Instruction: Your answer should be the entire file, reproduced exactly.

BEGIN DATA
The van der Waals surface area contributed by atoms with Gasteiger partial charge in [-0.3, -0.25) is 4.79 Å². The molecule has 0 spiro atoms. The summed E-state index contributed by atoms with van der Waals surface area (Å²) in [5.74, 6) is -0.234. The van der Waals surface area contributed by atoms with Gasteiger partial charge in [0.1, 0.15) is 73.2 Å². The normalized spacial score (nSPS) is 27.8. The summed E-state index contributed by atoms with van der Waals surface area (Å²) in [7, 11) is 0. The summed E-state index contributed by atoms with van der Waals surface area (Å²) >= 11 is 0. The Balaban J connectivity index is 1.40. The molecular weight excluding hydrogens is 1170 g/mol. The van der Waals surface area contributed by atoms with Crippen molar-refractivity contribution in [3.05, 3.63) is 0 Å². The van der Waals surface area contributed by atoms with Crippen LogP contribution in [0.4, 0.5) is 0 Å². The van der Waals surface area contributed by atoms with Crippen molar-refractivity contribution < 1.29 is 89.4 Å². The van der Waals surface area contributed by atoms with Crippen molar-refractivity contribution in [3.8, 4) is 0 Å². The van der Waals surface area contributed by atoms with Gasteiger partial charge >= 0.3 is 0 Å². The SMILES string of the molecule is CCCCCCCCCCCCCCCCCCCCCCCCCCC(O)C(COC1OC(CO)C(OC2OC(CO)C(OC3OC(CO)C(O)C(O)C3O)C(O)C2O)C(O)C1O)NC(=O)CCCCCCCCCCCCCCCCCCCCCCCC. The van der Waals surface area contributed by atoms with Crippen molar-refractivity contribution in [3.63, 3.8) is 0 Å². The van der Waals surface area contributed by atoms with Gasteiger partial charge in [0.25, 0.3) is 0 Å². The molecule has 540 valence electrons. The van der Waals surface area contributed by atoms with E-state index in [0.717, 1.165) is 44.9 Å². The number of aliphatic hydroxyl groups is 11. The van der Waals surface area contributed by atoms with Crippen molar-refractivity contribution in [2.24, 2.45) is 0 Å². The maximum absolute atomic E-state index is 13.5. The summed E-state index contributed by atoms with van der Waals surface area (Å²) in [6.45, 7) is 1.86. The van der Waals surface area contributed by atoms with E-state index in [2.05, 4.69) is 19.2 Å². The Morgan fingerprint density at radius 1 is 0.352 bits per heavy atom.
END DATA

The van der Waals surface area contributed by atoms with Gasteiger partial charge in [-0.3, -0.25) is 4.79 Å². The molecule has 0 spiro atoms. The summed E-state index contributed by atoms with van der Waals surface area (Å²) in [5.74, 6) is -0.234. The van der Waals surface area contributed by atoms with Gasteiger partial charge in [0.1, 0.15) is 73.2 Å². The normalized spacial score (nSPS) is 27.8. The summed E-state index contributed by atoms with van der Waals surface area (Å²) in [7, 11) is 0. The summed E-state index contributed by atoms with van der Waals surface area (Å²) >= 11 is 0. The Balaban J connectivity index is 1.40. The molecular weight excluding hydrogens is 1170 g/mol. The van der Waals surface area contributed by atoms with Crippen molar-refractivity contribution in [3.05, 3.63) is 0 Å². The van der Waals surface area contributed by atoms with Crippen LogP contribution in [0.4, 0.5) is 0 Å². The van der Waals surface area contributed by atoms with Crippen molar-refractivity contribution < 1.29 is 89.4 Å². The van der Waals surface area contributed by atoms with Crippen molar-refractivity contribution in [3.8, 4) is 0 Å². The van der Waals surface area contributed by atoms with Gasteiger partial charge >= 0.3 is 0 Å². The SMILES string of the molecule is CCCCCCCCCCCCCCCCCCCCCCCCCCC(O)C(COC1OC(CO)C(OC2OC(CO)C(OC3OC(CO)C(O)C(O)C3O)C(O)C2O)C(O)C1O)NC(=O)CCCCCCCCCCCCCCCCCCCCCCCC. The van der Waals surface area contributed by atoms with Crippen molar-refractivity contribution in [3.63, 3.8) is 0 Å². The van der Waals surface area contributed by atoms with Gasteiger partial charge in [0.25, 0.3) is 0 Å². The molecule has 540 valence electrons. The van der Waals surface area contributed by atoms with E-state index in [0.717, 1.165) is 44.9 Å². The number of aliphatic hydroxyl groups is 11. The van der Waals surface area contributed by atoms with Crippen molar-refractivity contribution in [2.24, 2.45) is 0 Å². The maximum absolute atomic E-state index is 13.5. The summed E-state index contributed by atoms with van der Waals surface area (Å²) in [6.45, 7) is 1.86. The van der Waals surface area contributed by atoms with E-state index in [2.05, 4.69) is 19.2 Å². The Morgan fingerprint density at radius 1 is 0.352 bits per heavy atom.